Ken Muse

Reusing GitHub Workflows

It’s almost Friday, so we’ll keep today’s post short.

This week, GitHub officially launched the public beta of reusable workflows. Reusable workflows make it easy to treat a workflow like an Action. It can be referenced and executed from other workflows in the caller’s context. This allows teams to share common patterns, to centralize best practices, and to centralize the development of processes.

Reusable workflows listen for a special event, workflow_call. The workflow must wxist in the .github/workflows folder in order to be invoked. The workflow can also receive inputs. The input syntax is very straightforward, as shown below:

2  workflow_call:
3    inputs:
4      name:
5        description: 'The name of the caller'
6        default: 'user'
7        required: false
8        type: string

Calling a workflow is similar to an Action, through the uses statement.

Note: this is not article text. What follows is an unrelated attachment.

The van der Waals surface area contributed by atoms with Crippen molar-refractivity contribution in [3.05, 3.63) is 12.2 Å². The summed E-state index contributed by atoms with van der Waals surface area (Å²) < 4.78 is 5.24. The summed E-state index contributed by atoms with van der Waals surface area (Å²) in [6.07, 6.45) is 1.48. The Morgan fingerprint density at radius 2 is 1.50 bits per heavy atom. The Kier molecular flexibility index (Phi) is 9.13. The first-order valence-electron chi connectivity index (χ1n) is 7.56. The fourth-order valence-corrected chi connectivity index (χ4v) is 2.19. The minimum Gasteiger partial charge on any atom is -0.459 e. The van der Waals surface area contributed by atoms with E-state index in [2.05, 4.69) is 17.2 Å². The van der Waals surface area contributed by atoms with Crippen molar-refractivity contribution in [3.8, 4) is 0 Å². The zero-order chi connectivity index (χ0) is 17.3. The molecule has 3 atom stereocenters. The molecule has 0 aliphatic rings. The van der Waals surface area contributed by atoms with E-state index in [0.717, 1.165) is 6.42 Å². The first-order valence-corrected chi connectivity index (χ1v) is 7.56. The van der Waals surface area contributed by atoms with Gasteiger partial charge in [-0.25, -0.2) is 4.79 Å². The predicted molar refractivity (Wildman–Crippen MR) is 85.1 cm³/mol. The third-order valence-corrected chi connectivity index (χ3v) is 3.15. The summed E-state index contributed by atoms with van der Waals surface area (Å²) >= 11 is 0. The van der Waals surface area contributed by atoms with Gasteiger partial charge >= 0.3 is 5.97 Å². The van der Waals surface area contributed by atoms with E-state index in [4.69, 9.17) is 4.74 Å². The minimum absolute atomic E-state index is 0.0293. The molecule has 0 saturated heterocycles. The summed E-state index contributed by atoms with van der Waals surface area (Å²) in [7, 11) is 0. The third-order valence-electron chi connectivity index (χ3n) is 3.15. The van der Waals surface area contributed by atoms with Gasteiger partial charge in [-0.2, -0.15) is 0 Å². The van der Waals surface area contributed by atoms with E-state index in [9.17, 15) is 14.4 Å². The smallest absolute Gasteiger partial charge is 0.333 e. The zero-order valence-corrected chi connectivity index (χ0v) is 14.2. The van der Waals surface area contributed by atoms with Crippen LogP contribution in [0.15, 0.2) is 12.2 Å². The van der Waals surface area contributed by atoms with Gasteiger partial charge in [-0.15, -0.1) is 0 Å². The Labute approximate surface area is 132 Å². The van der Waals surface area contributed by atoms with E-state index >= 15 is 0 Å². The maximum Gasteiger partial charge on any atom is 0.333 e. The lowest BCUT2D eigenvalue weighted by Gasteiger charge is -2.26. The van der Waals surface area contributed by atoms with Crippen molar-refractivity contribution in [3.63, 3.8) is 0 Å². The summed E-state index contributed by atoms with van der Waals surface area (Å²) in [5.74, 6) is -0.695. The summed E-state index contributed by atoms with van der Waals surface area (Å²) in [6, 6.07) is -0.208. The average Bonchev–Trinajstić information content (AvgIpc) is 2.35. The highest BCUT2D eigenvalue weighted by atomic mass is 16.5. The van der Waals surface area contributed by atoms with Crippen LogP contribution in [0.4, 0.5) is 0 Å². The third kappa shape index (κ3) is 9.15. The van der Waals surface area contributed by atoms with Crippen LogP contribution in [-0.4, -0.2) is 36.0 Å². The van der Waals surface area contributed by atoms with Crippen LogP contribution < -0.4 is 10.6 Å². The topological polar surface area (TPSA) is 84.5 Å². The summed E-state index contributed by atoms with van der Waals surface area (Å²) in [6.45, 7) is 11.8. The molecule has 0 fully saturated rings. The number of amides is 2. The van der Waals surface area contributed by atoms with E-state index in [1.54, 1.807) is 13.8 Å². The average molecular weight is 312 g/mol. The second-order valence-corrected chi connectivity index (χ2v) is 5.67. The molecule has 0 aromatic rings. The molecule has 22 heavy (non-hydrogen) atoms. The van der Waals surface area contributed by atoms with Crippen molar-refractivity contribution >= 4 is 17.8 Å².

2  invoke-workflow:
3    uses: org/repo/.github/workflows/deploy.yml@v1

At the moment, Actions must generally be either in a public repository or in the private repo with the workflows that will use it. Internal repositories cannot host actions ( but that will be changing). This limitation can be challenging, especially for Enterprise users. Reusable workflows add another option: they can be stored in internal repositories and shared within an organization. This can provide a way to centralize workflows and process logic without having to create public repositories. That makes this quite an enhancement!

For now there’s a few documented limitations. For example, a reusable workflow can’t invoke another reusable workflow. Some of these limitations (such as a restriction on callers to access the outputs of a reusable workflow) will be removed when the feature becomes generally available. The docs are frequently updated, so make sure to review them to learn more about resuable workflows.

Have fun playing with the new feature, and happy DevOp’ing!